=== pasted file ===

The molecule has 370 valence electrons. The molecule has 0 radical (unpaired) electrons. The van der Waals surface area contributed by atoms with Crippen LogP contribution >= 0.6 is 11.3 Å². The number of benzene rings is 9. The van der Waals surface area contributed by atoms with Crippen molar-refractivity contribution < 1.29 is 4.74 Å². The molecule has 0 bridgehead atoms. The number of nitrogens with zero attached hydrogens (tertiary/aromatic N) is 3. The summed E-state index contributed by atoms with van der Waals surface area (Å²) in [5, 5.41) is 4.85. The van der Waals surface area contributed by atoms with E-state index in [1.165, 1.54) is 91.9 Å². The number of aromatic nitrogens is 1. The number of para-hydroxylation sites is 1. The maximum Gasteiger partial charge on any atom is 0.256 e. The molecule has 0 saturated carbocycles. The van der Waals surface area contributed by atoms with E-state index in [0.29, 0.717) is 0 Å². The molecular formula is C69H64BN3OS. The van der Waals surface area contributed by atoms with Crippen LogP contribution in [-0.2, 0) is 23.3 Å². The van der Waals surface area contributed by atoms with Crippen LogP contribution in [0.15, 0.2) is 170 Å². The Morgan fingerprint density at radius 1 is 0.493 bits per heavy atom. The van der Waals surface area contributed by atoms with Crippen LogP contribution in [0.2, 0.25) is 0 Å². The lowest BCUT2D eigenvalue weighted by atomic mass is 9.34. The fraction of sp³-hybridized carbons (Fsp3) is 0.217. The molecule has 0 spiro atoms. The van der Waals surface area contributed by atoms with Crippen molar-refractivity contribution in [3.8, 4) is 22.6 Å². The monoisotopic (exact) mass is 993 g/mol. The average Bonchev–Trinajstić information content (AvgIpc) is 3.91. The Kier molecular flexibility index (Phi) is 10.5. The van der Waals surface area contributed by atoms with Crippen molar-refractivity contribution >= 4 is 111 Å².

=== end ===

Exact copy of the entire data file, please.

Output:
The molecule has 370 valence electrons. The molecule has 0 radical (unpaired) electrons. The van der Waals surface area contributed by atoms with Crippen LogP contribution >= 0.6 is 11.3 Å². The number of benzene rings is 9. The van der Waals surface area contributed by atoms with Crippen molar-refractivity contribution < 1.29 is 4.74 Å². The molecule has 0 bridgehead atoms. The number of nitrogens with zero attached hydrogens (tertiary/aromatic N) is 3. The summed E-state index contributed by atoms with van der Waals surface area (Å²) in [5, 5.41) is 4.85. The van der Waals surface area contributed by atoms with E-state index in [1.165, 1.54) is 91.9 Å². The number of aromatic nitrogens is 1. The number of para-hydroxylation sites is 1. The maximum Gasteiger partial charge on any atom is 0.256 e. The molecule has 0 saturated carbocycles. The van der Waals surface area contributed by atoms with E-state index in [0.29, 0.717) is 0 Å². The molecular formula is C69H64BN3OS. The van der Waals surface area contributed by atoms with Crippen LogP contribution in [-0.2, 0) is 23.3 Å². The van der Waals surface area contributed by atoms with Crippen LogP contribution in [0.15, 0.2) is 170 Å². The Morgan fingerprint density at radius 1 is 0.493 bits per heavy atom. The van der Waals surface area contributed by atoms with Crippen LogP contribution in [0.2, 0.25) is 0 Å². The lowest BCUT2D eigenvalue weighted by atomic mass is 9.34. The fraction of sp³-hybridized carbons (Fsp3) is 0.217. The molecule has 0 spiro atoms. The van der Waals surface area contributed by atoms with Crippen molar-refractivity contribution in [3.8, 4) is 22.6 Å². The monoisotopic (exact) mass is 993 g/mol. The average Bonchev–Trinajstić information content (AvgIpc) is 3.91. The Kier molecular flexibility index (Phi) is 10.5. The van der Waals surface area contributed by atoms with Crippen molar-refractivity contribution >= 4 is 111 Å².